Careers in Paralegal Studies

Paralegals work just about everywhere, because everyone deals with the law. Careers in paralegal studies can be found at law offices, legal departments in financial institutions, real estate offices, government and corporations. Some paralegal studies graduates work in general practice law firms and others choose family law or legal aid. Others are drawn to the excitement of the court room and choose to enter litigation. Additional focuses include, personal injury, medical malpractice, and criminal law. Your job opportunities as a paralegal are vast and expanding.

The paralegal studies profession has grown rapidly in recent years.  According to the Bureau of Labor Statistics, this trend will continue beyond 2018.  Paralegal jobs are in diverse areas including, but not limited to:

  • Law offices
  • Banks
  • IRS
  • Law enforcement agencies
  • Private investigating firms
  • Insurance companies
  • Libraries
  • Arbitration
  • Retail stores
  • Courts
  • State and federal government
  • Colleges
  • Legal aid societies
  • Corporations
  • TV, radio, and newspaper media
  • Title companies
  • Administrative agencies
  • Freelance paralegal business

What does a paralegal do? What can't a paralegal do (UPL)?

All states have general statutes which limit the practice of law to licensed attorneys. The way each state defines the Unauthorized Practice of Law (UPL), if it is defined at all, differs greatly. UPL laws are open to interpretation by the courts and each jurisdiction differs in its activities and interpretations. Generally, the practice of law has been recognized to include: (1) accepting cases from a client; (2) setting fees; (3) giving legal advice, thereby rendering independent legal judgment on behalf of a client; (4) preparing or signing legal documents; and (5) appearing in a representative capacity before a court or other adjudicatory body. You need to be familiar with the UPL rules and regulations for the state within which you are working.

With those exceptions, paralegals can do anything that a lawyer would do, such as:

To be successful, paralegals need certain skills, such as:

A paralegal's prespective on job responsibilities.

Contract-Book-Cover-Page.jpgThe following is an excerpt from a Paralegal textbook titled "Contract Law for Paralegals" co-authored by Kathleen Reed and Henry Cheeseman.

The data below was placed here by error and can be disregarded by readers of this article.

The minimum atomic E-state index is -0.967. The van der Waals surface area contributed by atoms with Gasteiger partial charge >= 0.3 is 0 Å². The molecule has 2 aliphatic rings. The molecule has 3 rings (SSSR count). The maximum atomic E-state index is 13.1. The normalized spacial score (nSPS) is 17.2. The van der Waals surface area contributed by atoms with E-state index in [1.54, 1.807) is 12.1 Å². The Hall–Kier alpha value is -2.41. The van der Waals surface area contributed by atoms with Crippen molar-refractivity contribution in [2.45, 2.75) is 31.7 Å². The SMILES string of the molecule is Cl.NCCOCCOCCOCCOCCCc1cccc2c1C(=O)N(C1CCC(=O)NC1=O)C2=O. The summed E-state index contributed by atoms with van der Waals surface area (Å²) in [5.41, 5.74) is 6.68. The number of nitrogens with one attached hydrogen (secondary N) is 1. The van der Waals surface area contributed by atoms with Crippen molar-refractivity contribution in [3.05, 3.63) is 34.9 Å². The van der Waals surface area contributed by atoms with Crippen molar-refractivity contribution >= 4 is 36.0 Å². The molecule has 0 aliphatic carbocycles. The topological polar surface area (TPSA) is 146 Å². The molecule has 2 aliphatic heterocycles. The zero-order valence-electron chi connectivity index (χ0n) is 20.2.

Amy L. Evard is a graduate of Saint Mary-of-the-Woods College's paralegal studies program. She works as a corporate paralegal for the law firm of Barnes & Thornburg LLP in Elkhart, Indiana.

"I work in a law firm that represents business clients in various areas of the law. A part of my job involves assisting the clients with business transactions (under the supervision of an attorney) from the initial drafting and due diligence stages through closing.

During the initial stages of a business transaction in which we represent the buyer, I am responsible for reviewing and organizing documents that the seller produces. One type of document that a buyer may request is a contract between the seller and customers/vendors. I review and summarize the terms and conditions of the contract for the attorney's review.

In a case in which we represent the seller, I draft documents for review by the attorney. Such documents may include purchase agreements, deeds, lease agreements, and consents of the officers/shareholders approving the transaction.

The attorneys rely on me to organize and maintain the documents that are prepared and received throughout the course of a business transaction, and to prepare draft versions of many forms of transactional documents for their review. I provide efficiency and organizational advantages to the attorney while providing economic efficiencies for the client."

Will a paralegal studies degree prepare me for law school?

There is no magic major which will insure your acceptance into law school. Law school classes are composed of students from all traditional college majors. Each law school has its own criteria for admission. The commonalties for all law schools are grade point average, LSAT scores, letters of recommendation, work experience, and state of residency. Other criteria are also considered, such as extracurricular activities and personal essay.

Admission committees are usually impressed with applicants who can demonstrate that their thinking and reasoning skills have been challenged in a diverse curriculum emphasizing writing, speaking, synthesizing, analyzing, advocating and negotiating. A broad liberal arts curriculum provides these skills.

Paralegal studies majors reinforce these skills in the legal specialty courses. The major is small enough to allow students to pursue other courses of interest which also emphasizes thinking, writing, and speaking. The paralegal studies major gives students a decided edge in the first year of law school because of the students' knowledge of the basics of law, the terminology, the initial research and computer skills, as well as some work experience in a legal setting.

Tips for students considering paralegal studies

First, do your best, academically. Attend class, be alert and engaged with class materials, be on time with assignments, and show initiative. The Mentor Program and Practicum can provide you with experiences in actual work settings and many courses in the major require projects that get students into the community. These real life situations allow you to make important community contacts. Participate and show leadership in various extra-curricular activities.

Second, pick an area of interest to you for a second major or a minor. Because paralegal studies majors learn skills that are useful in a variety of employment settings, many major or minor areas will create good combinations. For example:

Read Testimonials from SMWC Paralegal Studies Graduates.